Quantum theory revolutionized modern physics. It is the branch of physics that deals with extremely small phenomena (atomic and sub-atomic events). The word, “quantum” means “the smallest, indivisible amount”, such as a photon of light or a minute measure of angular momentum. A quantum of anything cannot reduce to smaller amounts. The revolutionary idea of quantum theory is this very fact–that events of the observable world operate only in discrete jumps from one energy level to another, with no continuous gradation in between. https://twupro.com/
Quantum theory came from efforts of scientists trying to explain specific measurements of specific physical events, such as black body radiation and the photoelectric effect. Classical physics simply could not explain these events. The mathematics of classical physics failed at atomic and sub-atomic levels where these events originated. Quantum theory gradually evolved into a very successful scientific tool, capable of achieving precise measurements to twelve decimal places. At the same time, however, it presented us with conceptual conundrums.
Despite its extreme practical precision, quantum theory gives us no precise view of what objective reality might be. The question of “objective reality” seems irrelevant, even absurd from a quantum theorist’s point of view.
The usual attitude of quantum physicists seems to be that quantum theory should NOT have to tell us anything about real objects or real events. These physicists do not acknowledge an objective reality at small scales where human sensory perception fails to operate. Gross anatomical senses, in their views, cannot access any such reality at this level, because reality does not exist here for human senses to access.
From quantum physicists’ points of view, science does not deal with questions of “objective reality’ but with consistent measurements and calculations of entangled processes that allow us a certain degree of control over our lives. Absolutely no one-to-one correspondence between measurements and a unique reality exists.
Classical physics always assumed a one-to-one correspondence between physical objects of a real world and measurements that defined these objects uniquely. Quantum theory, on the other hand, dismisses this as an erroneous fantasy. Die-hard quantum theorists do not accept that a reality separated from measurements even exists. Rather, they argue, the measuring process weaves into the making of reality. The observer weaves into the observed. All science can do is to describe the “state” of observer-observed, entangled systems, without saying that observers or observables have distinct identities.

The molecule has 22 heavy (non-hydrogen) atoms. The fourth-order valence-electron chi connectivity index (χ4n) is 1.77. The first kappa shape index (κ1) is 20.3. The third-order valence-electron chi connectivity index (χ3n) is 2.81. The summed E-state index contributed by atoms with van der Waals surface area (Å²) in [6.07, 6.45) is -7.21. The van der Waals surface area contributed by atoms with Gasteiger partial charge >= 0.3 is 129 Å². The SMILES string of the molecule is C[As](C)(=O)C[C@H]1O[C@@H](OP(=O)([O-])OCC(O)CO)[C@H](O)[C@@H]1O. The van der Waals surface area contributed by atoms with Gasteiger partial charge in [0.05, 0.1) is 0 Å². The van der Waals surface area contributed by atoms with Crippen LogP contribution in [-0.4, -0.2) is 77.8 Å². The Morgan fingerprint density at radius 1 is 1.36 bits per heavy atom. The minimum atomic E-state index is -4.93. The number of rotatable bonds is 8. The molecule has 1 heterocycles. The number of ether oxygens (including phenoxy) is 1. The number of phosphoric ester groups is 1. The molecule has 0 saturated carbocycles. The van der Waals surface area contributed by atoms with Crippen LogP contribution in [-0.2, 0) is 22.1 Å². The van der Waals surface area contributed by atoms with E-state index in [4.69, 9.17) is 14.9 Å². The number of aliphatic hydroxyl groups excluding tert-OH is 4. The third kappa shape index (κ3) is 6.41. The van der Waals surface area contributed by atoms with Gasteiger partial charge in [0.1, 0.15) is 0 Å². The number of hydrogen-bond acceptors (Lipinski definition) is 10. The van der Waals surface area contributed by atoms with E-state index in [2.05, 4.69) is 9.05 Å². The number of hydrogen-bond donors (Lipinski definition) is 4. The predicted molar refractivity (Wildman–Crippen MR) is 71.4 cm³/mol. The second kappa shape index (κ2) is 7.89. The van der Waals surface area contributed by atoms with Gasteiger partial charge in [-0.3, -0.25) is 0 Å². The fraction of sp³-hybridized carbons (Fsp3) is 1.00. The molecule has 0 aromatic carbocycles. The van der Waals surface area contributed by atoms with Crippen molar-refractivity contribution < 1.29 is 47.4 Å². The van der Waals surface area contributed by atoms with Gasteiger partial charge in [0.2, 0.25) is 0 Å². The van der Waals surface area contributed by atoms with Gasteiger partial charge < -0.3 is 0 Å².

Death Of Sensory Understanding
Quantum theory, thus, has amputated human senses from scientific understanding. Physics has become non-physical. Science has become hyper-mathematical with respect to probing, mechanical, measuring devices, leaving human bodily sensations in a deserted wasteland that the new quantum standards deem archaic.
Why should this state of affairs concern us?
I believe that human beings build successful civilizations through refining gross anatomical sensations that all human beings share. Common, natural languages, rich in metaphors and analogies, are vehicles to transport these refined anatomical sensations. The stability of civilizations might even depend on our successful sharing of metaphors and analogies.
One of the conceptual conundrums of quantum theory is its suggestion that all apparent objects and events are inseparable, while at the same time, it calls for rigidly separate energy packets and, in some interpretations, rigidly separate, multiple universes absolutely impervious to interaction. This creates confusion. If perceived objects and events, indeed, are indivisible at the most fundamental level, then human beings can realize this only through commonly conceived, natural languages that harmonize with specialized mathematical languages.
Quantum theory, as it currently stands, seems contradictory, even though it works great conceptually. This does not help unite human beings and human civilizations at a depth required to achieve truly great advancements.
I suggest, therefore, that an aesthetic revolution needs to occur along with a scientific revolution, and that the modern world is behind schedule. Rather than employ a heartless wave function that merely offers non-substantial probabilities, I wonder whether there is an aesthetically pleasing alternative that allows people of all interests to advance together. Can we interpret the wave function better as a measurement of a real physical substance in motion? Again, human beings seem to need such objectivity to make sense of science.
All life, as we know it, arose from the fluid ocean. Perhaps all existence, as we can know it, arose from a quantum super-fluid sea. Religions around the world invariably embrace water in their creation stories. Earth’s surface is largely water, as is Earth’s atmosphere, as is the human body. All the clues are visible to inspire a new, modern-day view of “objective reality”.
What object is both malleable and discrete in the same perceptual/conceptual context? Answer: fluid. Human beings, therefore, might best conceive of objective reality as a fluid substance in motion.
(c) Robert G. Kernodle
Robert G. Kernodle is an independent artist and thinker living in Greensboro, North Carolina. He has great interest in fluid dynamics patterns as art. He has several online stores at sites such as CafePress and Zazzle, as well as a variety of other online articles about art, science and climate change at